Do It Scared


Do It Scared

“I’m just really overwhelmed,” I typed into my phone, the haptics of my tapping thumbs at odds with the pounding in my chest. In text form, I didn’t know how to convey the magnitude of my emotions in the moment, but these words definitely felt insufficient. “I’m excited but nervous,” I went on, “I’ve never done this before!”

The friend on the other side of my messages is not my closest friend, not the one I’ve known the longest, not even someone with whom I interact very frequently, but this was one area I knew I could trust her. And I’ll never forget her next words to me:

“Do it scared!”

Heeding Jennie’s advice, at 38-years-old, I did something I have never done before in my whole entire life: I flew across the world all by myself. 

Actually, I’ve traveled quite a bit, but almost all of it was with my family growing up, plus some trips with church groups during our years as youth pastors. In fact, until last year, I’ve never actually made my own travel arrangements because I was always with a group; my dad even booked my honeymoon because we used his airline miles and timeshare points! Last fall, we finally worked up the guts (and the money) to take our family of six to Colorado. It was an amazing trip, but I knew it would be a while before we saved enough for another big one like that.

Fast-forward a few months, and I learned my brother – who has lived in London, England, for eight years – was planning to move back to the States, I knew I had to visit before it was too late. But when? My daughter had a summer job, my sons had sports, where would we get the money? Where would we even stay with all of us? There was just no way to get our family there in time. But what if it was just one ticket…?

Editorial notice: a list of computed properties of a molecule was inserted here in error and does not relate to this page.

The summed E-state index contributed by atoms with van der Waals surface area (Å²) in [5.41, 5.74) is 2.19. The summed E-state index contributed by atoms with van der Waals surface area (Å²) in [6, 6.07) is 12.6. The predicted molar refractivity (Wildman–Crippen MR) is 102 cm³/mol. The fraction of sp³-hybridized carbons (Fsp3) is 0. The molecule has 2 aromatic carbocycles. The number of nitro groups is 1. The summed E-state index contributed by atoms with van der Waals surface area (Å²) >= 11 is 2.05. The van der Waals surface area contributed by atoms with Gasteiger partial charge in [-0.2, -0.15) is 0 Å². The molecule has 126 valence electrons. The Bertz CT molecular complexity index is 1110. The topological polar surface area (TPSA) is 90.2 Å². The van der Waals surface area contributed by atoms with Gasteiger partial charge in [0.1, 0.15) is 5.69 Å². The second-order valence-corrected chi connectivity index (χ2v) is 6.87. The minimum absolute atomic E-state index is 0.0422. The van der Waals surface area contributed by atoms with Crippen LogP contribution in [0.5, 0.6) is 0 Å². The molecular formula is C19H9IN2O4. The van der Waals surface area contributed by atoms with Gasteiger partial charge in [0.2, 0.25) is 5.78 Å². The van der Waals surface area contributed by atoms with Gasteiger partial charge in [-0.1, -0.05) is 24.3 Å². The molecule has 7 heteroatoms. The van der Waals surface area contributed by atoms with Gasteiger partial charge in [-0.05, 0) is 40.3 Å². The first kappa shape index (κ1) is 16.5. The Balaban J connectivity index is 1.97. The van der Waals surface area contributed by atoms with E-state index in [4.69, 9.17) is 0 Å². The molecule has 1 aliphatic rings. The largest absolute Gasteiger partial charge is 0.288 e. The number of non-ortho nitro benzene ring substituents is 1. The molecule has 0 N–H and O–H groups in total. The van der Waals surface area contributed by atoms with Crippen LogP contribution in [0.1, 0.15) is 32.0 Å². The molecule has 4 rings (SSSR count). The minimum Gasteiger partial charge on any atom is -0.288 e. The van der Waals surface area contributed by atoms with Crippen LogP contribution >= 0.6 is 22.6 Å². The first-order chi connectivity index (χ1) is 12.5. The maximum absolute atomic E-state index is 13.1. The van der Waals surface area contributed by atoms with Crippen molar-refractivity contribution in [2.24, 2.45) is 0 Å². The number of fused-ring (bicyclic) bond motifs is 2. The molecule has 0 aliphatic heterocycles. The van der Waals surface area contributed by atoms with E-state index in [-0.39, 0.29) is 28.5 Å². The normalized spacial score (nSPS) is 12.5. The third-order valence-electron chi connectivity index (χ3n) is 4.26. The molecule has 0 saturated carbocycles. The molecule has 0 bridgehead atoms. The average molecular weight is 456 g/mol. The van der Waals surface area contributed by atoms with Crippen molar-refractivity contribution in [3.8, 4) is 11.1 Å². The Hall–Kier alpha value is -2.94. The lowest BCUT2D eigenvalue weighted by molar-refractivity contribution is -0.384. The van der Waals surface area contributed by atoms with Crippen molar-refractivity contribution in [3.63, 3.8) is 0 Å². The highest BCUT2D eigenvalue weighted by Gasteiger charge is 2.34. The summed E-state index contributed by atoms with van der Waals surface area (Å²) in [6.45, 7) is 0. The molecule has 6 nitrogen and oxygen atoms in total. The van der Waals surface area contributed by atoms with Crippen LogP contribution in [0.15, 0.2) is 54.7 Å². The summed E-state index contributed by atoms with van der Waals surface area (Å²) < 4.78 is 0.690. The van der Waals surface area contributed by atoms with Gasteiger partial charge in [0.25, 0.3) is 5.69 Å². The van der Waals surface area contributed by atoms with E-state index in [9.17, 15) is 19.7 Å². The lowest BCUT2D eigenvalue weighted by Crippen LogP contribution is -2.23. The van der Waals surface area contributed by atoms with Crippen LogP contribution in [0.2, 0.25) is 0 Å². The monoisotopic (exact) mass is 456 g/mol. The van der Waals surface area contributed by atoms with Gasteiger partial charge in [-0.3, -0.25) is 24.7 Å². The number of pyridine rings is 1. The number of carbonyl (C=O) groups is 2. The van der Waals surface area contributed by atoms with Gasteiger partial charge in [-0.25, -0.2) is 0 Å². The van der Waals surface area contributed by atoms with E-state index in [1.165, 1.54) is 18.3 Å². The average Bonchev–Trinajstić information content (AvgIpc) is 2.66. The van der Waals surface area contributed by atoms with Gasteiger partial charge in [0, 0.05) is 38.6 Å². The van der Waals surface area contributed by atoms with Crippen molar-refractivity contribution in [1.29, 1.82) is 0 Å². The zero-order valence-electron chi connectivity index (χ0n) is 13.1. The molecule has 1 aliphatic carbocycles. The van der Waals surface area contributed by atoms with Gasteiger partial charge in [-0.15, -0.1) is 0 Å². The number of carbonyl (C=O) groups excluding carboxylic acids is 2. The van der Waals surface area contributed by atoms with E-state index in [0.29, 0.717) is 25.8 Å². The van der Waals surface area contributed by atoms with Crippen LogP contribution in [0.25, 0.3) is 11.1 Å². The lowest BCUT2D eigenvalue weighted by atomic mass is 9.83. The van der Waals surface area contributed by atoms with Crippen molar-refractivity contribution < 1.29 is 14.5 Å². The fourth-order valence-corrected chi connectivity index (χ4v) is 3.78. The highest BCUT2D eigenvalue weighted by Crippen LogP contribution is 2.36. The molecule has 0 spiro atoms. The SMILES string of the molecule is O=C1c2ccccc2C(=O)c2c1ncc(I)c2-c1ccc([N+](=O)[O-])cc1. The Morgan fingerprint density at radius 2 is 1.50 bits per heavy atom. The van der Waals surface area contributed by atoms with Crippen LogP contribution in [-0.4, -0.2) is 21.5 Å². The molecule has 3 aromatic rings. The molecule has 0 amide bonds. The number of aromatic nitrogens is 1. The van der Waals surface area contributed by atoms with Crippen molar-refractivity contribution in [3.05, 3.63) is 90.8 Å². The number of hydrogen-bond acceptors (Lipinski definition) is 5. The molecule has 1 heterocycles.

“Do it scared!”

I had never traveled anywhere by myself – for years I couldn’t even go to the bathroom alone! – much less to another country. Every tiny detail of this trip felt like cause for panic, and Jennie’s word’s became my mantra. So many times the stress started to get to me, and I would take a deep breath and whisper, do it scared. We had drama with kids, my passport was delayed until the eleventh hour, and my husband even lost his job the week of my trip! It felt like a disaster in the making, but that voice kept breathing in my heart, do it scared. 

The ticket was already bought, the arrangements already made, so right in the middle of whirlwind that was happening at home, I packed my bags, kissed my family, and boarded a plane all by my lonesome. And do you know what?

It was incredible. 

My flights were seamless. The layovers were actually relaxing. The view from 40,000 feet was spectacular. I read my books and watched some movies and slept with my lawn mowing headphones on. And when I got to Heathrow, I hugged my brother and sister-in-love.

I did it scared.

We rode the Underground, the Overground, and red double decker buses, and we still walked 20 miles a day. I said yes to everything they suggested, and I never worried about bedtimes or what someone else would eat or if a kid was just tired enough to sleep well or so tired he would be cranky. I literally wore holes in my shoes, so I found my way to a mall and bought new ones with no one’s opinion but my own. I got yelled at by a neighbor while letting out my brother’s dog, misunderstood British slang and ordered the wrong food but ate it anyway, and I almost panicked when I got lost in a crowd, but then I didn’t.